Above Barbara Dolle's oil painting of a bear and decorated tree; left, painting teacher Betty Antonio has been working with the Spitzer group for three years.
NORTH ADAMS, Mass. — It takes patience, passion and perseverance to create a masterpiece.
And some of Betty Antonio's students have waited decades to do it.
The Spitzer Center is currently hosting an exhibit of paintings made over the past three years by a small group of dedicated artists who found their creativity late in life.
"It's just my cup of tea," said Barbara Dolle about her interest in oil painting, the only one in the group to dabble in oils.
Dolle, speaking at Friday's opening reception, said she'd always wanted to paint, and even had a set of oil paints acquired sometime in the 1960s.
Fast forward 40 years, with family raised and time on her hands, she finally got to opening those oils when Antonio "took me under her wings."
"When you see the end results you're just kind of amazed," she said.
Antonio's been teaching painting in multiple mediums for more than 40 years and has created murals and has her works in a number of collections. "I would travel across the country to teach," she said.
After living in San Diego, Riverside, Calif., and Houston, Texas, she came to the Berkshires to live with family in 2004.
She was looking for something to do here and approached the Spitzer Center about possibly teaching painting classes. The first class was a hit and continues to meet Fridays for several hours.
"I started with 16 people and it dwindled down to six people, who stuck with it for three years," she said. "It's good for me and good for them."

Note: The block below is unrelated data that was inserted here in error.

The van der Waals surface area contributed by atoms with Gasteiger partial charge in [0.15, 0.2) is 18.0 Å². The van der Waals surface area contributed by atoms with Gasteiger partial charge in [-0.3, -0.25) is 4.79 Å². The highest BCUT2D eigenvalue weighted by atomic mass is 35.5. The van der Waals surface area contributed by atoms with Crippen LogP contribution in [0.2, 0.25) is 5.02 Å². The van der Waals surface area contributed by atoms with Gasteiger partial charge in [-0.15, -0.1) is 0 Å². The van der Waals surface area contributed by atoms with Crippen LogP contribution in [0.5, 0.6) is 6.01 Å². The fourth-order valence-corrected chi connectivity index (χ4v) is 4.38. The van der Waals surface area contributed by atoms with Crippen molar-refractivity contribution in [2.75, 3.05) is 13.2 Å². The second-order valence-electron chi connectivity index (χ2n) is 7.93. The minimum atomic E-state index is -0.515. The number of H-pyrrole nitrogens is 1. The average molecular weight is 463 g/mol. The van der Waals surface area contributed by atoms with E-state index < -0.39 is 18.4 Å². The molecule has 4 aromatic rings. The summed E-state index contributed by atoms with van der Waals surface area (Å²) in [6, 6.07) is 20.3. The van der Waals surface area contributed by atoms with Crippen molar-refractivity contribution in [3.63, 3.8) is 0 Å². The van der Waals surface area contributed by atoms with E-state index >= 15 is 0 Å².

She and her son are planning to bring five or six artists to the area to visit and paint. "I think those artists should see the Berkshires," Antonio said.
Sandy Lamb, director of the Spitzer Center, said Antonio is the first painting teacher at the center in 20 years, since Jacqueline Toomey, who now teaches at the Harper Center in Williamstown.
There is still a lot of interest but not much room for classes. "It's hard to find a time and an empty room," Lamb said. Antonio said she's teaching beginners at her home until they can join the more advanced group.
"Betty is an amazing teacher, you know, they love her," said Lamb. "Betty is just so patient and so helpful to them."
Lamb said the exhibit will be up for another month. Some of the pieces had already been sold Friday.
Norman Goodermote has perhaps the most paintings on display. He's been interested in art from a young age and initially took some correspondence courses.
"Then I got married so I put my artist stuff on hold for awhile, raised my family, and now they're all raised, I thought it was time," said Goodermote, who chose Chinese watercolor for his re-entry into painting. "I hadn't really done anything with watercolor and it was one of the things here."
His pieces are primarily New England landscapes and animals, especially birds, and he also does pet portraits from photographs for people. He's printed some of his work on note cards.
"People do different things to unwind. I suppose I've been working all my life," Goodermote said. "It's something different, you can take your time and that's something ... this you can kind of go at your own pace. "If you don't get it done today, there's tomorrow.
"People can look at your work and see you've done something."
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